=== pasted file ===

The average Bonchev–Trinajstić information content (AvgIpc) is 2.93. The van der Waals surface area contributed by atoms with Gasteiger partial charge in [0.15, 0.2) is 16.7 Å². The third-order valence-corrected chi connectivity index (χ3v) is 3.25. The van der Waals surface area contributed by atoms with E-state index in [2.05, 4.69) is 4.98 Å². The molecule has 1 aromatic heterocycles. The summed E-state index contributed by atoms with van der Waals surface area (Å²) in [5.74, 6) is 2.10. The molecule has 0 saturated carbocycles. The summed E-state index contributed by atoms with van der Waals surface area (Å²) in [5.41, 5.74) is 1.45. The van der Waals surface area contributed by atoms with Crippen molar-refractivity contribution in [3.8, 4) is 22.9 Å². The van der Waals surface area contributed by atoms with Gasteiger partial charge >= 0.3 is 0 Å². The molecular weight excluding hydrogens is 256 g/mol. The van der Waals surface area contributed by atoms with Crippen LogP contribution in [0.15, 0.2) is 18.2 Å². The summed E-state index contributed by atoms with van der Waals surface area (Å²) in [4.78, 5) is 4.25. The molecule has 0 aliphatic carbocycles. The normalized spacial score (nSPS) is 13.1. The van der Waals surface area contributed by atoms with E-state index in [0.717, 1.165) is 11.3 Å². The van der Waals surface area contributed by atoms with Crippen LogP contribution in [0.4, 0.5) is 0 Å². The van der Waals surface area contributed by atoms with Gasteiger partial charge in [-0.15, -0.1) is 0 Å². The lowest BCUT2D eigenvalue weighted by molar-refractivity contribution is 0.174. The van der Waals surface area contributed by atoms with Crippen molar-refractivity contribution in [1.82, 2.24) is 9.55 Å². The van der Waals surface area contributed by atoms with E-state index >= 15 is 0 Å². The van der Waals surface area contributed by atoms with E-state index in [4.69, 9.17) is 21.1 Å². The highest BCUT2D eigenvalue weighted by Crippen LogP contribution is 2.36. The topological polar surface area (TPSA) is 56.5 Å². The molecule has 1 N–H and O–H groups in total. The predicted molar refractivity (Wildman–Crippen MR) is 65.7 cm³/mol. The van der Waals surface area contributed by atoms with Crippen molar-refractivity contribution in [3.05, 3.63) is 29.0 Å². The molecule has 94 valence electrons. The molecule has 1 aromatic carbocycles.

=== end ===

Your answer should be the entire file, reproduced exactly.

The average Bonchev–Trinajstić information content (AvgIpc) is 2.93. The van der Waals surface area contributed by atoms with Gasteiger partial charge in [0.15, 0.2) is 16.7 Å². The third-order valence-corrected chi connectivity index (χ3v) is 3.25. The van der Waals surface area contributed by atoms with E-state index in [2.05, 4.69) is 4.98 Å². The molecule has 1 aromatic heterocycles. The summed E-state index contributed by atoms with van der Waals surface area (Å²) in [5.74, 6) is 2.10. The molecule has 0 saturated carbocycles. The summed E-state index contributed by atoms with van der Waals surface area (Å²) in [5.41, 5.74) is 1.45. The van der Waals surface area contributed by atoms with Crippen molar-refractivity contribution in [3.8, 4) is 22.9 Å². The van der Waals surface area contributed by atoms with Gasteiger partial charge >= 0.3 is 0 Å². The molecular weight excluding hydrogens is 256 g/mol. The van der Waals surface area contributed by atoms with Crippen LogP contribution in [0.15, 0.2) is 18.2 Å². The summed E-state index contributed by atoms with van der Waals surface area (Å²) in [4.78, 5) is 4.25. The molecule has 0 aliphatic carbocycles. The normalized spacial score (nSPS) is 13.1. The van der Waals surface area contributed by atoms with E-state index in [0.717, 1.165) is 11.3 Å². The van der Waals surface area contributed by atoms with Crippen LogP contribution in [0.4, 0.5) is 0 Å². The van der Waals surface area contributed by atoms with Gasteiger partial charge in [-0.15, -0.1) is 0 Å². The lowest BCUT2D eigenvalue weighted by molar-refractivity contribution is 0.174. The van der Waals surface area contributed by atoms with Crippen molar-refractivity contribution in [1.82, 2.24) is 9.55 Å². The van der Waals surface area contributed by atoms with E-state index >= 15 is 0 Å². The van der Waals surface area contributed by atoms with E-state index in [4.69, 9.17) is 21.1 Å². The highest BCUT2D eigenvalue weighted by Crippen LogP contribution is 2.36. The topological polar surface area (TPSA) is 56.5 Å². The molecule has 1 N–H and O–H groups in total. The predicted molar refractivity (Wildman–Crippen MR) is 65.7 cm³/mol. The van der Waals surface area contributed by atoms with Crippen molar-refractivity contribution in [3.05, 3.63) is 29.0 Å². The molecule has 94 valence electrons. The molecule has 1 aromatic carbocycles.